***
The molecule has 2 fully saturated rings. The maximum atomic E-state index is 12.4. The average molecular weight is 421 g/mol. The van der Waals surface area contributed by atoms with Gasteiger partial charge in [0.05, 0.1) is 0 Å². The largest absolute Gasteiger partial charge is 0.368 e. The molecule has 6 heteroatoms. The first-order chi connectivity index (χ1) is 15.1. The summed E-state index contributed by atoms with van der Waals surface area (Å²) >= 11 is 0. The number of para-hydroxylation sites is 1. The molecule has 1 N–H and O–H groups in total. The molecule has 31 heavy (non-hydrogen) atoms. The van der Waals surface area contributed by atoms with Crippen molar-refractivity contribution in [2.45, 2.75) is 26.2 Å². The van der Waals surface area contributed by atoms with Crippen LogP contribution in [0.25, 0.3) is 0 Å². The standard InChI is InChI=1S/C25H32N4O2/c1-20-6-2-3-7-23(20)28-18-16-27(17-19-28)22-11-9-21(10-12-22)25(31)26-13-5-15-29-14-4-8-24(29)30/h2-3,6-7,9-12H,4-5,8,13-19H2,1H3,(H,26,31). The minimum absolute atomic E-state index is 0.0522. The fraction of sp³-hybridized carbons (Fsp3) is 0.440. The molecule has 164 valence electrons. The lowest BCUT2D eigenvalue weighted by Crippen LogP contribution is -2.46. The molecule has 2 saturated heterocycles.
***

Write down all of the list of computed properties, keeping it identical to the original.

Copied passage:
The molecule has 2 fully saturated rings. The maximum atomic E-state index is 12.4. The average molecular weight is 421 g/mol. The van der Waals surface area contributed by atoms with Gasteiger partial charge in [0.05, 0.1) is 0 Å². The largest absolute Gasteiger partial charge is 0.368 e. The molecule has 6 heteroatoms. The first-order chi connectivity index (χ1) is 15.1. The summed E-state index contributed by atoms with van der Waals surface area (Å²) >= 11 is 0. The number of para-hydroxylation sites is 1. The molecule has 1 N–H and O–H groups in total. The molecule has 31 heavy (non-hydrogen) atoms. The van der Waals surface area contributed by atoms with Crippen molar-refractivity contribution in [2.45, 2.75) is 26.2 Å². The van der Waals surface area contributed by atoms with Crippen LogP contribution in [0.25, 0.3) is 0 Å². The standard InChI is InChI=1S/C25H32N4O2/c1-20-6-2-3-7-23(20)28-18-16-27(17-19-28)22-11-9-21(10-12-22)25(31)26-13-5-15-29-14-4-8-24(29)30/h2-3,6-7,9-12H,4-5,8,13-19H2,1H3,(H,26,31). The minimum absolute atomic E-state index is 0.0522. The fraction of sp³-hybridized carbons (Fsp3) is 0.440. The molecule has 164 valence electrons. The lowest BCUT2D eigenvalue weighted by Crippen LogP contribution is -2.46. The molecule has 2 saturated heterocycles.